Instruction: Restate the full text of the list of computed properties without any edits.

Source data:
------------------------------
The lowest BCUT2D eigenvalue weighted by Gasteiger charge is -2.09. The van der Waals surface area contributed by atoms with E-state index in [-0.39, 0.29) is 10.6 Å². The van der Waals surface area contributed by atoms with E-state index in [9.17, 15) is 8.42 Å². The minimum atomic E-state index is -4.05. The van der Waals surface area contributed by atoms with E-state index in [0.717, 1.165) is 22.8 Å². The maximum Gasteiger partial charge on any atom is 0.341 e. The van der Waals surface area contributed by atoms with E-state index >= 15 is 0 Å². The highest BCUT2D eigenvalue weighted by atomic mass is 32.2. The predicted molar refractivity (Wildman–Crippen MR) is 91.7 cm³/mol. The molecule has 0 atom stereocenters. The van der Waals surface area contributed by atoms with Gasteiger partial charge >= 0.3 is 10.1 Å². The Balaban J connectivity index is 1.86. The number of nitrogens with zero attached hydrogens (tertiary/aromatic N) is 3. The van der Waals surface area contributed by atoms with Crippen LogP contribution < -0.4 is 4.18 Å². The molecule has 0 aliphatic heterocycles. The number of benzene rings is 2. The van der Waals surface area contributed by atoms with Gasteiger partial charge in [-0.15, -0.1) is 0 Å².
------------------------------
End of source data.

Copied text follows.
The lowest BCUT2D eigenvalue weighted by Gasteiger charge is -2.09. The van der Waals surface area contributed by atoms with E-state index in [-0.39, 0.29) is 10.6 Å². The van der Waals surface area contributed by atoms with E-state index in [9.17, 15) is 8.42 Å². The minimum atomic E-state index is -4.05. The van der Waals surface area contributed by atoms with E-state index in [0.717, 1.165) is 22.8 Å². The maximum Gasteiger partial charge on any atom is 0.341 e. The van der Waals surface area contributed by atoms with E-state index >= 15 is 0 Å². The highest BCUT2D eigenvalue weighted by atomic mass is 32.2. The predicted molar refractivity (Wildman–Crippen MR) is 91.7 cm³/mol. The molecule has 0 atom stereocenters. The van der Waals surface area contributed by atoms with Gasteiger partial charge >= 0.3 is 10.1 Å². The Balaban J connectivity index is 1.86. The number of nitrogens with zero attached hydrogens (tertiary/aromatic N) is 3. The van der Waals surface area contributed by atoms with Crippen LogP contribution < -0.4 is 4.18 Å². The molecule has 0 aliphatic heterocycles. The number of benzene rings is 2. The van der Waals surface area contributed by atoms with Gasteiger partial charge in [-0.15, -0.1) is 0 Å².